Read Building Blocks of a WebQuest. This web project provides an overview of each element of a WebQuest including introduction, task, process, evaluation, conclusion, and teacher page.

Examine the following WebQuest examples:

Explore Too Hot To Handle. Also try So, You’re Gifted. Is this a good example of a WebQuest? Why or why not? What are the elements of a good WebQuest?

Locate the elements of a WebQuest using a couple of the links below at your grade level.
How are the layouts alike and different. Do they all have the same elements? How are they alike and different? Which do you think are most important?

Primary Grades (PreK-3)

Intermediate Grades (3-6)

Middle School (6-9)

High School (9-12)

College and University Level

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Evaluate WebQuests

Now that you’re familiar with the elements of a WebQuest, it’s time to begin judging the quality of a WebQuest. Just because a WebQuest contains the essential elements, doesn’t mean that it’s perfect for your classroom. Look beyond the structure and examine the effectiveness, efficiency, and appeal of the project. Ask yourself:

  • Is it a quality project?
  • Does it fit my needs?
  • Is it a good use of time?
  • Is it a good use of technology?

Use one of the WebQuest Rubrics listed to guide your evaluations.

WebQuest Rubrics

A Rubric for Evaluating WebQuests by Bernie Dodge

Assessing WebQuests by Tom March

Rubric Scoring Guide for WebQuests from eMINTS

WebQuest Evaluation Form from Spartanburg

Explore WebQuests using the resources below. Look for the basic WebQuest elements. Notice how some developers have created high level thinking assignments, while others have simply created a “treasure hunt”. How does a WebQuest differ from other activities?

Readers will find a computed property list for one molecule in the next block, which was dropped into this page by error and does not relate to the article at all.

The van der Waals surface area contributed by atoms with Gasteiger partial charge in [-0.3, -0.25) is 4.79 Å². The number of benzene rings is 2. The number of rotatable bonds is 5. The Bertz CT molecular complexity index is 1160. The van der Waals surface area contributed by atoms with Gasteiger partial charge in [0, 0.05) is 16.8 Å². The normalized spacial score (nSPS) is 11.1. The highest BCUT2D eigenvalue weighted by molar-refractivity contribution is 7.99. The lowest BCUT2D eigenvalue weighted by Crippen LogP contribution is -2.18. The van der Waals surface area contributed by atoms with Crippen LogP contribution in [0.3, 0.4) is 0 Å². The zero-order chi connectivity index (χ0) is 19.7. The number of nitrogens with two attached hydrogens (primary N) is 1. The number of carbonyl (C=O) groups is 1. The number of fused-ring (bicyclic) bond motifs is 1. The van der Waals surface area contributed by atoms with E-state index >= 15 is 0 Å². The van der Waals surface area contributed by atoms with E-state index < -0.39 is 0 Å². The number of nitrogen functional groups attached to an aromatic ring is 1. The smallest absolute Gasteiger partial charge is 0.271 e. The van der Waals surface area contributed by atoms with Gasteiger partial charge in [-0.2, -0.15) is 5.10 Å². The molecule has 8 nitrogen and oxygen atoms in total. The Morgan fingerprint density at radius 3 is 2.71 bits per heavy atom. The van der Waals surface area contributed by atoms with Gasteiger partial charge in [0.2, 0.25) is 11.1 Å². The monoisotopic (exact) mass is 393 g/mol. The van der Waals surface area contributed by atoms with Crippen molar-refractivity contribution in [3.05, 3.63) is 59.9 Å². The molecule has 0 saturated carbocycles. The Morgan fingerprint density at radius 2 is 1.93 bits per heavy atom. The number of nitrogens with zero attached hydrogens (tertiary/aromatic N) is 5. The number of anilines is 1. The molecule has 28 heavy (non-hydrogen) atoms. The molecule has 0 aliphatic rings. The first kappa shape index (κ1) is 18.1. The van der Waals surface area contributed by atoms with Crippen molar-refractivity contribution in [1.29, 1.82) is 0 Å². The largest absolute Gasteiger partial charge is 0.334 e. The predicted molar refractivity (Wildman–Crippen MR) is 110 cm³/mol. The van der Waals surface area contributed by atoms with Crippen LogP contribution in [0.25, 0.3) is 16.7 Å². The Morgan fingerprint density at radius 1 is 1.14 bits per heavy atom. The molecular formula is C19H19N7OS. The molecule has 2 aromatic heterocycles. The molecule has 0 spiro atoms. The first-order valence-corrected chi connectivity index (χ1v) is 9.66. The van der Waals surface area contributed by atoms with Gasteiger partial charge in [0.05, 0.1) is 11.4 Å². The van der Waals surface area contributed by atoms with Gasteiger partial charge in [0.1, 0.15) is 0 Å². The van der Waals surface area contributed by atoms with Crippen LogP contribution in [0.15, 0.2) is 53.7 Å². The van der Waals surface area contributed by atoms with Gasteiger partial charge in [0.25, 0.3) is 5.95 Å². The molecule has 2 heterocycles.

Locating WebQuests to Evaluate

There are thousands of WebQuests online. If you’re interested in locating a WebQuest on a particular topic, use your favorite search engine such as Google or Yahoo. Use quotation marks to narrow the search such as “earthquake webquest” or “gold rush” + “webquest”. You might also try different orders such as “tornado webquest” or “webquest tornado”. Also consider search for a general topic of grade level such as “Kindergarten webquest” or “seventh grade science webquest”.

Matrix of Examples: Top by Bernie Dodge
Do a search or use Bernie Dodge’s matrix of the top sites.

Best WebQuests by Tom March
All links are evaluated.

WebQuests by eMINTS teachers

Click on one of the following grade levels for a set of WebQuest examples and resources by grade level:

Use the following Teacher Tap: WebQuests links for more resources:

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Use WebQuests

WebQuest evaluation and selection is only half the battle. Now, it’s time to consider how this WebQuest fits into your curriculum, schedule, and classroom environment. Consider the following questions:

  • What specific standards does this WebQuest address? Where in your instructional unit does the WebQuest fit? What resources (i.e., hardware, software, resources, materials, facilities) will be needed to implement this WebQuest?
  • How would you introduce the project? Would you do a overview, provide background information, or distribute guides?
  • How would you manage the time spent on the project? Would you print some aspects of the project? What about accessing the web pages?
  • Would you use computers in your classroom or a lab? How would you schedule this? What other technologies would be needed such as Word, PowerPoint, or Internet?
  • Would you organize your class into teams? If so, what’s the group goal or mission? What roles will take place within the groups? How will information be shared among groups such as jigsaws or presentations? How would group members be assessed?
  • Will your class have a project headquarters? If so, will it include notebooks, clipboards, or bulletin boards? Will the software Inspiration be used for planning?
  • How will the process and products be assessed? How will individuals and groups be assessed? is suggested website for getting know deeper about Web quest. This one of many examples of


the web quest that was created by the teachers which can we find outchayoo in the


This entry was published on April 11, 2013 at 3:01 am. It’s filed under Uncategorized and tagged . Bookmark the permalink. Follow any comments here with the RSS feed for this post.